The Vaunted looked characteristically politely interested in our activities, as if there wasn’t a cosmic struggle that they’d dragged us into going on outside. The humans and Qoth were making shapes out of the air in front of them, refining the tools we’d built to more speedily despatch the emergence from crypt-space. We were almost keeping pace with its creations, but as long as the planet was there, we couldn’t make any more headway. Either we waited while it destroyed the planet, and risked wearing out our own supply of nano materials, or we got the Vaunted to move the planet. With a shrug the Vaunted consented.
It was weird to see from the outside. Last time we’d seen the Vaunted enclose a planet we’d been inside. But now we saw those massive segments materialise and fold in around the planet like a flower closing. In doing so, they would cut crypt-space off from its source and matter, and the Vaunted would tug it away from the battle. Whatever crypt-space had left we should be able to handle, based on what we’d seen so far. Hessex was fairly confident that we had enough nano matter left to annihilate its remaining intrusions.
Of course, that’s where it all went wrong. In lieu of a proper technical explanation, which the Hellevance and Vaunted would later supply when they reviewed the battle, let me just say that crypt-space went fucking mental. As the planet closed up and began to move away the rift convulsed, almost turning itself inside out. Where before the shapes that emerged had seemed random, now a continuous flow of objects emerged, printed into real matter as they made contact with the vacuum. An enormous claw of shattered dreams, made up of screaming bodies dying as they entered the cold unbreathable space, tore at the Vaunted shell, peeling off one of the enclosing segments like it was ripping apart an orange. The bubble-man looked, for the first time, perturbed. The claw reached all the way inside the shell, spilling shapes and condensing matter the whole time and ripped out the heart of the planet, hauling it back towards the rift itself. We had planned for the slow and steady annihilation of the planet, not for crypt-space to suddenly have access to hundreds of billions of tonnes of matter in one go. The whole of local space shuddered, shaking us in our cocoons and even making the ground quake in the ourworld. More claws lashed out of crypt-space, given a faster route to life, and they were reaching for the petal ships. One claw, looking like the contents of a child’s toy box haphazardly glued together and mashed into to the shape of a hand lunged across the void, smashing through the depleted nano matter pyramid, and daggering straight down through the petal ship behind as it desperately tried to twist away. We twisted away from yet another claw, and intervened, spinning up a dozen more of the machines that had been so successful at hacking the things apart before. Even as they made contact and began slicing away at the claws, space rippled again and a more massive shape emerged. Because you don’t get a claw on its own, do you? You get an arm for each claw, and for the arms you get a torso. And that’s what was now dragging its way out of crypt-space, coming into existence as it crossed the threshold into normal space. It was a many-armed figure, each arm joined to its body at an unsettling angle with too many elbows. Between those horrid shoulders, a rounded, headless body. It didn’t need a head, because an array of red eyes blinked open in what might have been its chest if it was from Earth, and a trembling black hole underneath. It’s important to emphasise just how fucking enormous this thing was. Not only did it have hands large enough to grab an appreciable chunk of a planet, it was more like the size of a star, hanging in space. As we attacked it with all that we had, the crypt-space thing reached out, seized the whole planet – Vaunted shell and all – and thrust it into the hole that opened up beneath its eyes. The claw that had pierced the petal ship casually shredded it, dragging half of it into that awful mouth, which we saw was the rift. The cosmic tear had turned itself inside out, and now the maw of this… thing… was the rift itself, literally feeding on reality.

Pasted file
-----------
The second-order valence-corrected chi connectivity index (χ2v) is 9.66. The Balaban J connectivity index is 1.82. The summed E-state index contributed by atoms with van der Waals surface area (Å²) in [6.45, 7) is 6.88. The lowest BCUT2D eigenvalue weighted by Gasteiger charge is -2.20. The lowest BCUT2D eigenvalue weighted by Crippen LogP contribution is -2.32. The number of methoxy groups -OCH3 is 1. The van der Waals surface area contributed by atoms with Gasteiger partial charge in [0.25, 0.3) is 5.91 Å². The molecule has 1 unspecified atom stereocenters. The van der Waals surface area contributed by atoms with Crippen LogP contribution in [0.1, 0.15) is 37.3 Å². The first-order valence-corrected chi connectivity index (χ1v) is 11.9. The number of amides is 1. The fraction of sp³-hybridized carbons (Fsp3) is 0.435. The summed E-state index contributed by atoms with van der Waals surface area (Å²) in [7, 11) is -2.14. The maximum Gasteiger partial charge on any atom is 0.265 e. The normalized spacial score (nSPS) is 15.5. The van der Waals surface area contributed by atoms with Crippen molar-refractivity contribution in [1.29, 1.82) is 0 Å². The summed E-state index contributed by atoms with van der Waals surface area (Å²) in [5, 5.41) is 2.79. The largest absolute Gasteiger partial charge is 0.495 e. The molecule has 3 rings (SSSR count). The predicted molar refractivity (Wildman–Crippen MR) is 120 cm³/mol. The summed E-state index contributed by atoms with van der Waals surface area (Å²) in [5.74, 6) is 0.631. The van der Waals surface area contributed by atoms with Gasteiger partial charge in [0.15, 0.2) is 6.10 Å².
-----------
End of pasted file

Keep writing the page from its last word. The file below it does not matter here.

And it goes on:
We heard the screams and felt the panic of our colleagues as the petal ship with its pod of dreamers vanished into crypt-space, and then their nerve-shredding horror stopped abruptly. Then the crypt-space monster turned towards the other petal ships, and we fled. What had once seemed to be random outpourings of dead minds into the real world had become something else, something worse. A gestalt entity, its body made up of the materialised forms of the dead ideas it comprised. It was hungry, it knew we were there, and it was coming for us.
The Hellevant got us out of the star system far faster than humanly possible, our petals sliding back into their combined forms, the heavily eroded pyramids towed along in our wake. From the sensors looking backwards, the crypt-space form was following us. We’d wondered what our enemy truly was, and how we might fight it. We thought we knew what we were dealing with, but we’d threatened an entire dimension of the universe and it seemed really pissed off. It had seemed weird that the Vaunted had characterised this as a war to begin with. I’d thought of it more as a war against a disease, or maybe a natural feature like a volcano. They did their thing, destructive simply as an aspect of their nature. But it wasn’t personal, there was no animosity in a lava flow entombing a city. It was just regrettable, but only from our perspective. Crypt-space had seemed like that. Perhaps it was just that the way the realm had torn open, its reborn minds had died in vacuum, being returned into an environment that wasn’t for them at all, that made them seem like so much random junk. But if we could combine our minds and create a reality in the ownworld and ourworld, couldn’t a bunch of disembodied dead minds do the same thing? It looked like it, and right then they seemed to have the advantage of desperate imagination over our alliance. We headed home to lick our wounds, panic a whole lot more, regroup and go back out to fight again. Whatever crypt-space had become, whatever the Vaunted thought they’d broken into, we’d succeeded into catalysing it from cosmic threat to something personal.